How to reduce reflux and heartburn

Do you suffer from reflux or heartburn? Mullen Health are experts in how to reduce reflux and heartburn with a naturopathic approach. Reflux, heartburn, burping, nausea, indigestion, bloating; all of these symptoms are signs that your digestion may not be working as effectively as it should. If you experience any one of these symptoms I want you to take a moment and think about how often they occur. Are they sporadic, occurring only when you eaten specific foods? Or are they persistent, and it doesn’t matter what you put in your mouth you know you’ll feel the effects of it soon enough? Reflux medications are one of the most common digestive medications prescribed today and the role of these medications is to actually lower stomach acid. The theory is by lowering stomach acid symptoms will resolve, however, often what I notice in clinic, is once a person starts on reflux medication, they soon can’t live without it and are gradually increasing their dose. Their symptoms haven’t resolved and they are now reliant on reflux medications.

What if I told you that those medications are actually doing the exact opposite of what is needed? That in actual fact, your stomach acid may already be too low, which is what first ignited the reflux, heartburn and indigestion?

There are three parts implicated in these symptoms; the oesophagus, the lower oesophageal sphincter (LES) and the stomach and they work like a forward moving pump. Food goes down your oesophagus, the LES pushes it through into the stomach, the stomach contracts and relaxes to break down food using digestive acids and enzymes before moving it along into the small intestine. GORD (gastro oesophageal reflux disease) occurs when the LES fails to function correctly, allowing the contents of the stomach, including acid and gas, to pass back through into the oesophagus causing symptoms. In healthy adults it takes approximately 45 minutes for stomach acid to drop to a certain pH to stimulate digestion, unfortunately as we age this time lengthens. Additionally, diet and lifestyle factors can also impact how effectively stomach acid is produced and how long it takes to be produced.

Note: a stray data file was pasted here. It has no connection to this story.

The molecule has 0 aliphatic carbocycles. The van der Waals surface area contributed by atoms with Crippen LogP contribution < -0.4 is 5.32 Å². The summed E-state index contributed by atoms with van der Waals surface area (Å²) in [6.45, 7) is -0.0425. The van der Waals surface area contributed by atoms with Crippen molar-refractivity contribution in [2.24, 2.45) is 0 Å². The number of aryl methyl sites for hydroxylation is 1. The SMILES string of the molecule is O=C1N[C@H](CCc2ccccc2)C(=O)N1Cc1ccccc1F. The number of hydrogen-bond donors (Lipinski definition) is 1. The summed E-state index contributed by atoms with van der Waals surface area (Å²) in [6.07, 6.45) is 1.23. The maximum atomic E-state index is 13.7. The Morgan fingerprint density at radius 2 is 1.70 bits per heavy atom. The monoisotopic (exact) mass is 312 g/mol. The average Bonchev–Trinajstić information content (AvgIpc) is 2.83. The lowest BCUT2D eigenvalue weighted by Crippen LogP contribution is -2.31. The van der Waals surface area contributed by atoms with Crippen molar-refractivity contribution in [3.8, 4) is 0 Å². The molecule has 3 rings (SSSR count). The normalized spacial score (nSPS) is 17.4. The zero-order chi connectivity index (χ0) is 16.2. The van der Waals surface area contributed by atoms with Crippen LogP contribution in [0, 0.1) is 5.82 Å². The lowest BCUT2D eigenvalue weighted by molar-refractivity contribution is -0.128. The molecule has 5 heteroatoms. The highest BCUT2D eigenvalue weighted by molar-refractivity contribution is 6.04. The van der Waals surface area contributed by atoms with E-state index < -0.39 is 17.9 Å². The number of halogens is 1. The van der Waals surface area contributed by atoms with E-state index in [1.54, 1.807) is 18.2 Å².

Factors causing reflux and heartburn 

  • Low stomach acid – this can be caused from so many things (see list below) but it really is the common reason for reflux and heartburn. To resolve this symptoms we first need to understand the cause of low stomach acid
  • Stress – there is a reason why our parasympathetic nervous system is also known as rest and digest state, because when we’re stressed (physically or mentally) our body goes into survival mode and digestive processes slow right down, because digesting food is not a priority
  • Medications – certain medications will cause or worsen symptoms by either reducing stomach acid, or aggravating the tissue of the oesophagus
  • Food – fried food, processed food, coffee, spicy foods, fatty foods such as meats and cheese will all exacerbate symptoms of reflux. Diets that consistently favour these types of foods will also induce indigestion and heartburn if they aren’t present already